Russian Peasant Multiplication:
Fun With Binary
by John C. Darrow
(1986 or earlier)
Folklore has it that, in certain Siberian villages, the peasants have never learned to multiply numbers as we do. However, they have developed a method that uses only doubling, halving, and addition of numbers to accomplish multiplication of two numbers (See Figure 1). The numbers to be multiplied are written side by side, with space below them. One of the numbers (usually the smaller) is successively halved, with fractions dropped, and the results written below it, until the number 1 is reached. The other number is successively doubled, with results written beside the other column of numbers. Any even numbers in the first column are considered "evil" and eliminated along with the corresponding numbers in the other column. The remaining numbers in the second column are added, and the result is invariably the correct answer.
Why does it work? Figure 2 illustrates. The second column contains the second number times successive powers of two (starting with 1, the zeroth power of two), while the process of halving the first number and only keeping the odd results has effectively translated it into binary (a sum of powers of two.) Adding the numbers in the second column adds the second number times each of the appropriate powers of two to give the correct answer.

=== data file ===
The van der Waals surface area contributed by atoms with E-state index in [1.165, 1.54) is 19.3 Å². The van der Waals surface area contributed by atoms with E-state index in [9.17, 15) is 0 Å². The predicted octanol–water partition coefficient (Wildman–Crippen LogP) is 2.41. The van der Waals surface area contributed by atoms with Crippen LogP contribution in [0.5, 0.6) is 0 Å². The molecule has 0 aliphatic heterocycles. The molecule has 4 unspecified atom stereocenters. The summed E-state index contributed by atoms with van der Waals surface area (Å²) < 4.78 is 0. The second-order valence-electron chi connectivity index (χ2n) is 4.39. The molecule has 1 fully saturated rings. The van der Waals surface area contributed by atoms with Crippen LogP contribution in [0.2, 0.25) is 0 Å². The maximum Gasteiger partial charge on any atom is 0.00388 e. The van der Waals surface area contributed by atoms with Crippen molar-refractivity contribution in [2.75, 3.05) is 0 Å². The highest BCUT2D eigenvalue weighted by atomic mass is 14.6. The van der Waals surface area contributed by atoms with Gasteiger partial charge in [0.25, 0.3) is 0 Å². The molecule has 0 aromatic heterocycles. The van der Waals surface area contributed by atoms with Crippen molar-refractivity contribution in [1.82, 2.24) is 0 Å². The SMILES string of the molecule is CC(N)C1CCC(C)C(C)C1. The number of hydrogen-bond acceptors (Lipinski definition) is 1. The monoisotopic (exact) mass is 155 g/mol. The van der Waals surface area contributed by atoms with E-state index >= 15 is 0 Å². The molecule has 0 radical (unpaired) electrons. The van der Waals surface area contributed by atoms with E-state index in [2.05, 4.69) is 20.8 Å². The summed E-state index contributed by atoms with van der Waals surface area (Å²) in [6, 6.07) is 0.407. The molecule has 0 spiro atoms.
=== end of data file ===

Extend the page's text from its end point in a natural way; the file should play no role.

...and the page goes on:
Figure 1
An example: 29 * 47
A 
B 
Successively halved 
Successively doubled 
29 
47 
14 
94 
7 
188 
3 
376 
1 
752 
Now, since 14 in Column A is even, it is eliminated, along with its partner 94. The remaining numbers in Column B are added.
A 
B 
Successively halved 
Successively doubled 
29 
47 
Xxxxx(14) 
Xxxxx(94) 
7 
188 
3 
376 
1 
752 
 

Total 
1363 
The result, 1363, is the correct answer to 29 times 47.
Figure 2
Why It Works
A 
B 
C 
D 
Successively halved 
Successively doubled 
Remainder of Column B 
Column A / 2 equivalent 
29 
47 
1 
47 * 1 
Xxxxx(14) 
Xxxxx(94) 
0 
47 * 2 
7 
188 
1 
47 * 4 
3 
376 
1 
47 * 8 
1 
752 
1 
47 * 16 
 

Total 
1363 
Reading Column C up yields 11101, the binary equivalent of 29 (16 + 8 + 4 + 0 + 1). When 94 is eliminated, and the other numbers from Column B added, we can use the equivalents from Column D to see we have:
(47 * 16) + (47 * 8) + (47 * 4) + (47 * 1)
Rearranging, we have:
47 * (16 + 8 + 4 + 1)
or:
47 * 29